It's not that complicated, really. Just multiply first, then divide. Oh, and, watch out for overflows.

Your "clock time" precision is in seconds, so you are really just converting feet/second into MPH. Is that all you need?

If I'm not mistaken, you would multiply by 3600/5280.

```
unsigned long milesPerHour = 3600ul * feetPerSecond / 5280;
```

This will accomodate fps up to 2^32/3600 = 1193046 before overflow occurs.

In C, the largest datatype of the operands of leftmost, or "first" operation of an expression, dictates the type that will be used for subsequent calculations. That is why I didn't need to say 5280ul to force it to be an unsigned long. If milesPerHour is declared as an unsigned long, I can also:

```
unsigned long feetPerSecond = 100;
unsigned long milesPerHour = feetPerSecond * 3600 / 5280;
```

because although something like 400*3600 is an (invalid, overflowing) int calculation because both operands are int types, feetPerSecond * 3600 is calculated using unsigned long arithmetic because the compiler sees that feetPerSecond is an unsigned long, so requires it. The result is also an unsigned long, so division by 5280 is also performed with unsigned long division. And so on and so forth up the Yangtze.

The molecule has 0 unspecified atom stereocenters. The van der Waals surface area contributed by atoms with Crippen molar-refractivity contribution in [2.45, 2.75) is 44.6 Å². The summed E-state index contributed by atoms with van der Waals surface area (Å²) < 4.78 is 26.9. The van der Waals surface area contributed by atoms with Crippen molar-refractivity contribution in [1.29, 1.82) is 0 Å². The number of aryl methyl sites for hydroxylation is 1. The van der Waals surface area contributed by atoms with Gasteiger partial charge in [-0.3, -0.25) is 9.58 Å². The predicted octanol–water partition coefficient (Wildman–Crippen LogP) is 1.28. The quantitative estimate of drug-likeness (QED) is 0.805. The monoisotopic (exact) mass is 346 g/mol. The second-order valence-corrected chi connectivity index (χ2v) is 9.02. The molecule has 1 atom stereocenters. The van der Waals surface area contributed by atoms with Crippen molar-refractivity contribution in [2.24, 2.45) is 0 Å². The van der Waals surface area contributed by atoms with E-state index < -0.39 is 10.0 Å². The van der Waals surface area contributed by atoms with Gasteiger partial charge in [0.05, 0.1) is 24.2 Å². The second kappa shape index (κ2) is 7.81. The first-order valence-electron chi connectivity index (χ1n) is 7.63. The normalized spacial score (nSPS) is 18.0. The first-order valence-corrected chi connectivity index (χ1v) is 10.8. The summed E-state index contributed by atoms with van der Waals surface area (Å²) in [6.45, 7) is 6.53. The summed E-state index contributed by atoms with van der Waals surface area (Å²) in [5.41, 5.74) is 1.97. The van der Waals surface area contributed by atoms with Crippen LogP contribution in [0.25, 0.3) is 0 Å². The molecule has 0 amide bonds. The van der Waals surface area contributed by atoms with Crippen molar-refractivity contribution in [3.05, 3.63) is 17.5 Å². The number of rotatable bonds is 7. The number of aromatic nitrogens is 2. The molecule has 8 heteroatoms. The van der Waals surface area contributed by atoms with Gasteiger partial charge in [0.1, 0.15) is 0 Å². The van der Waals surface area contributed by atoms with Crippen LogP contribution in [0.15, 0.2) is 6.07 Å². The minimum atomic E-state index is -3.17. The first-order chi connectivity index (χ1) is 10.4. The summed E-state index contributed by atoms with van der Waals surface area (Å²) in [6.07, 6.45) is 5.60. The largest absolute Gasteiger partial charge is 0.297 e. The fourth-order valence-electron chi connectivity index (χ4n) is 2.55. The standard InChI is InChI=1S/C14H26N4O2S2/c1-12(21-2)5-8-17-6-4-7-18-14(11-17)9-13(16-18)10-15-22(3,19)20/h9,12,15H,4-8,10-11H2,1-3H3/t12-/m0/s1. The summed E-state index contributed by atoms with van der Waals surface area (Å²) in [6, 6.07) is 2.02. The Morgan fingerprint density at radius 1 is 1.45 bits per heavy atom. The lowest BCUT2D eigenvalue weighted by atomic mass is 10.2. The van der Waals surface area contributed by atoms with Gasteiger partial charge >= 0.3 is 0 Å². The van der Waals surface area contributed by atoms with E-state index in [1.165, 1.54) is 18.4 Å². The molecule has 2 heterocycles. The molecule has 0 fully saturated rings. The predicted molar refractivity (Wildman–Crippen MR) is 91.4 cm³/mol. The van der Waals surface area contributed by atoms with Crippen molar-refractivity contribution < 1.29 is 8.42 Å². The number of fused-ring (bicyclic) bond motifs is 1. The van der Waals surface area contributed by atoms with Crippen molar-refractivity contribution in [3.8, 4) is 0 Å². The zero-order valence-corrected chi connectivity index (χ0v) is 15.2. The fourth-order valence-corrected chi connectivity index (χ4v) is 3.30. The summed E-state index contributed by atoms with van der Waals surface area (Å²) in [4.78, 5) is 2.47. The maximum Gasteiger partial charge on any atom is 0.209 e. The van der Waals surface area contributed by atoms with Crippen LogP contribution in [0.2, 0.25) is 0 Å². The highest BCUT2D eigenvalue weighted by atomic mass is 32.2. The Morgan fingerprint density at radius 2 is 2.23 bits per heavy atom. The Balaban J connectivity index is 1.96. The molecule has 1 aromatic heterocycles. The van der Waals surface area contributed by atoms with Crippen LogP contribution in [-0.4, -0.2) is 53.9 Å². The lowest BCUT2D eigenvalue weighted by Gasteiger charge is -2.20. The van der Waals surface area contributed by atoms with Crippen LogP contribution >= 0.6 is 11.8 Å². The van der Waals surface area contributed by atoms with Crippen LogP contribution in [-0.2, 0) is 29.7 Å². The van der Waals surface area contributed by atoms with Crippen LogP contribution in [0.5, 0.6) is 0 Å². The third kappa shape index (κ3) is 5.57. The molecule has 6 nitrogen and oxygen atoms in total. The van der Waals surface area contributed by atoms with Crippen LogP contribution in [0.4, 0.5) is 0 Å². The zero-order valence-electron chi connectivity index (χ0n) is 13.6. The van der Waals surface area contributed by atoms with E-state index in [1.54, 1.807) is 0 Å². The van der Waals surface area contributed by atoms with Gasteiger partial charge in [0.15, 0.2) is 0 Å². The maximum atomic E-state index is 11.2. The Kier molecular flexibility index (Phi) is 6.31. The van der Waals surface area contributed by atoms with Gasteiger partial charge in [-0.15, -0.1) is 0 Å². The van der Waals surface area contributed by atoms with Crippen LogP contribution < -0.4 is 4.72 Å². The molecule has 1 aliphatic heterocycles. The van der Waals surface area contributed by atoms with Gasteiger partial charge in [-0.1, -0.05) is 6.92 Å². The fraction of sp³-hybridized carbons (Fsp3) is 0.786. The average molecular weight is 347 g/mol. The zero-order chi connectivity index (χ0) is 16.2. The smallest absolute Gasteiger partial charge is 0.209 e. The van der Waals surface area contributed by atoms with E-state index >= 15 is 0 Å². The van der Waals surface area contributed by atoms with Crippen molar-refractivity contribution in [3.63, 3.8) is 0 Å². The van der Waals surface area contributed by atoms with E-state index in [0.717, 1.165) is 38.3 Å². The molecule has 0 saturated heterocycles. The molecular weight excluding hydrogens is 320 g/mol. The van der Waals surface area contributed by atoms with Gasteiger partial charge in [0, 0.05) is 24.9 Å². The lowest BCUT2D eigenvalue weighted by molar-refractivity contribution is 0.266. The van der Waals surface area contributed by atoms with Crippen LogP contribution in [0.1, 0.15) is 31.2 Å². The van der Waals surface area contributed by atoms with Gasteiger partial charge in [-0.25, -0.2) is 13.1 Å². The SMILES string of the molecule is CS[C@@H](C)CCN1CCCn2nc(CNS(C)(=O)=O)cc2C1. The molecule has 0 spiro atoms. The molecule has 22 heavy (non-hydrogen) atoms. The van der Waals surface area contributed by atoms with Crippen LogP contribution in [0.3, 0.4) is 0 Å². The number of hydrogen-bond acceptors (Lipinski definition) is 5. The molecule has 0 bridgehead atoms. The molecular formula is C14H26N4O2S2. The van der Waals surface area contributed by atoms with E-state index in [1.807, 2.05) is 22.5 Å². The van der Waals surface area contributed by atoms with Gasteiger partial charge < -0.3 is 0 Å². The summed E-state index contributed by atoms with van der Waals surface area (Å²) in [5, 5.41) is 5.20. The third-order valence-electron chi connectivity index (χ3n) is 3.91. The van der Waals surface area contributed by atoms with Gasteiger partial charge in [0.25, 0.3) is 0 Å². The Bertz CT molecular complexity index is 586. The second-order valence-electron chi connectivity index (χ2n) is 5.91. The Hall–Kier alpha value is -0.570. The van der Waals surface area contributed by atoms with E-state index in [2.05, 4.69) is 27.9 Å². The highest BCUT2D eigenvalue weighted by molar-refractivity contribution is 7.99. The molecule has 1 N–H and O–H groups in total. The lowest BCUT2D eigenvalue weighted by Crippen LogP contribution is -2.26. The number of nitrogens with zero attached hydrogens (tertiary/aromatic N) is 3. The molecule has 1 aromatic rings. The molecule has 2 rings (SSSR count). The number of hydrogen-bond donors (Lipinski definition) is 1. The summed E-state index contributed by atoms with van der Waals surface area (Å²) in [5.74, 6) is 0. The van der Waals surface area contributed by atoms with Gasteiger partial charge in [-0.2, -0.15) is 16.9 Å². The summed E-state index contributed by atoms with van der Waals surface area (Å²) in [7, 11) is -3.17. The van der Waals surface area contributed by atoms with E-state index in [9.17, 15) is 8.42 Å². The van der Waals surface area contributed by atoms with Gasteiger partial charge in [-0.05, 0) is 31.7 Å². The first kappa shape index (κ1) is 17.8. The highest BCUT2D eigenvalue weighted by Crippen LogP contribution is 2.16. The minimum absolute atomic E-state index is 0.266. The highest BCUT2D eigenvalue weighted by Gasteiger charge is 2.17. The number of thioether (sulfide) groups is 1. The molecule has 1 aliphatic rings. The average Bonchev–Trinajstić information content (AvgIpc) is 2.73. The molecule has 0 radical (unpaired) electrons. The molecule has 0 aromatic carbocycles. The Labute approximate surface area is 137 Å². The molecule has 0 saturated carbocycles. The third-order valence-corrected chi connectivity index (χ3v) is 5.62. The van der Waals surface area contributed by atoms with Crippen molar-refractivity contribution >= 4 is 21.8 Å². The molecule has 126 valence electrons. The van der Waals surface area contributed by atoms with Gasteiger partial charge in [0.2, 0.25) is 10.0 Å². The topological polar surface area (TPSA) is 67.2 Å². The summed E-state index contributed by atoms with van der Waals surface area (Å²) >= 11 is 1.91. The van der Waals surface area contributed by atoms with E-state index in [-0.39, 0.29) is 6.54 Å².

I would often do something like this:

```
const unsigned long SECONDS_PER_HOUR = 3600;
const unsigned long FEET_PER_MILE = 5280;
int feetPerSecond = 100;
unsigned long milesPerHour = feetPerSecond * SECONDS_PER_HOUR / FEET_PER_MILE;
```

Notice how the 'feetPerSecond * SECONDS_PER_HOUR' forced unsigned long calculation and still looks clean and readable, and I was able to declare 'feetPerSecond' as an int.

Venturing a step further, I can actually declare the result as an int:

```
const unsigned long SECONDS_PER_HOUR = 3600;
const unsigned long FEET_PER_MILE = 5280;
int feetPerSecond = 100;
int milesPerHour = int(feetPerSecond * SECONDS_PER_HOUR / FEET_PER_MILE);
```

because the result will always fit in an int, and all the intermediate calculations are in unsigned long arithmetic.